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ERC

NERCOMP Report Summary

Project ID: 281500
Funded under: FP7-IDEAS-ERC
Country: Poland

Final Report Summary - NERCOMP (Structural studies of Nucleotide Excision Repair complexes)

DNA (deoxyribonucleic acid) is a very long molecule present in living cells that encodes a blueprint for each organism. This blueprint is termed genetic information. DNA has two strands encoding mirror images of the same information. It constantly undergoes chemical damage, either spontaneously or as a result of various chemical and physical factors, for example carcinogens, ultraviolet light or radiation. Each organism possesses effective mechanisms to repair those DNA lesions. This repair is very important, because DNA damage usually leads to cell death and, if the cell survives, to typos in the genetic information (mutations) that in longer term lead to cancer in higher organisms.
One of the most important DNA repair pathways is Nucleotide Excision Repair (NER). Its main feature is the ability to detect and repair a wide variety of unrelated chemical modifications. Its first step is the detection of DNA alteration. The presence of the damage is verified and the modified fragment of the damaged DNA strand is cut out and replaced by a fresh piece of DNA. In 2015 the characterization of this pathway was recognized with a Nobel Prize in Chemistry awarded to Aziz Sancar.
In this project we studied NER in bacteria and higher organisms (yeast and human) to understand its selected important elements at the level of single molecules. For the bacterial system we focused on the damage verification step which is performed by an enzyme termed UvrB. The approximate location of the damage is first identified by a protein termed UvrA which detects the deformations of the DNA molecule induced by DNA modification. However, the mechanism of the damage verification by UvrB was unknown. We determined the architecture (structure) of an assembly of UvrA and UvrB on damaged DNA. We found that UvrA brings two UvrB molecules to the DNA. UvrB has the ability to move along the DNA molecule and each UvrB recruited by UvrA travels on a different DNA strand. The one that travels on the damaged strand will be blocked at the exact site of the chemical modification and will bring the third protein – UvrC – which will execute precise cuts in the damaged strand of the DNA. This is how the initial approximate localization of the damage is turned into precise cutting of the DNA to perform the repair. Our goal now is to understand this third step in the pathway and produce a complete description of this process - a type of a movie showing all steps of this DNA repair pathway in bacteria.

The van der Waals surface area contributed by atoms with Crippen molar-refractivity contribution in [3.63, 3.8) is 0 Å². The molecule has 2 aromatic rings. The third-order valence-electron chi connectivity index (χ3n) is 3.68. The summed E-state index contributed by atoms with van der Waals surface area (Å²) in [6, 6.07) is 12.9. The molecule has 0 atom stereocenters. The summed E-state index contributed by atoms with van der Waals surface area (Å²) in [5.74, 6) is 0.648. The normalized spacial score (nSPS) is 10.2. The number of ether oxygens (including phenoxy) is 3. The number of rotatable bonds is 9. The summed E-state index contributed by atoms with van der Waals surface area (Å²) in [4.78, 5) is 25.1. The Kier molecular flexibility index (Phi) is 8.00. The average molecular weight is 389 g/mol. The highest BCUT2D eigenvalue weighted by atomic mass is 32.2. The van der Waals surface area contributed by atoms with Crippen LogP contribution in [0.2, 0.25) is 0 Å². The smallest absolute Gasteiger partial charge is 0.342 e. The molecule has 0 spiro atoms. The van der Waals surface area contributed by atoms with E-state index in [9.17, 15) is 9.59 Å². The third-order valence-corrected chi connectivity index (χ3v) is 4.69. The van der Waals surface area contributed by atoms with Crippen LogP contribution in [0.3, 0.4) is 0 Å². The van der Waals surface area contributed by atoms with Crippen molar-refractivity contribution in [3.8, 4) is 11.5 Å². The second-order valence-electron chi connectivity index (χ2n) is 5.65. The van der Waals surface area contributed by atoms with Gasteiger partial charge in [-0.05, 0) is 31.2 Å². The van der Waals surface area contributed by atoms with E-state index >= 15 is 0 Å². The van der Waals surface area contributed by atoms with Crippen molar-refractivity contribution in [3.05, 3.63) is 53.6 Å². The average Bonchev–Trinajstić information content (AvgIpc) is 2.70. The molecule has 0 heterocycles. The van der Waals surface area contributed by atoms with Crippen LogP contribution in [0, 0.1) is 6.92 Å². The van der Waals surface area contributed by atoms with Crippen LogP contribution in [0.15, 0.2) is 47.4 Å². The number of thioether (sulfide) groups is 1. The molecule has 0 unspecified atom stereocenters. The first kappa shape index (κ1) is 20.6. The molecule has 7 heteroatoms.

The eukaryotic NER uses the same general principles but the proteins involved are different. They are more numerous and more complex. We studied one of the two enzymes that cut the damaged DNA. It is termed Rad2 in yeast and XPG in humans. This protein is important - its defects (mutations) lead to severe human diseases, with high sensitivity to sunlight (UV light), very high predisposition to cancer and premature aging. These are the highlights of defective DNA repair in higher organisms. We determined the three-dimensional structure of Rad2/XPG molecule at the level of individual atoms. Based on this structure we elucidated the mechanism of action of this enzyme – how it finds the proper location to perform the DNA cut and how it binds the special DNA structure which is formed in the process of repair. Moreover, we identified the exact location of the defects (mutations) observed in patients and we explained how those defects influence the structure and activity of this enzyme. It will now be very interesting to see how this enzyme works together with other elements of the eukaryotic NER. The structure also offers possibilities of modulating XPG action for example to sensitize cancer cells to DNA damaging agents, some of which are used as anti-cancer drugs.

Reported by

INTERNATIONAL INSTITUTE OF MOLECULAR AND CELL BIOLOGY
Poland
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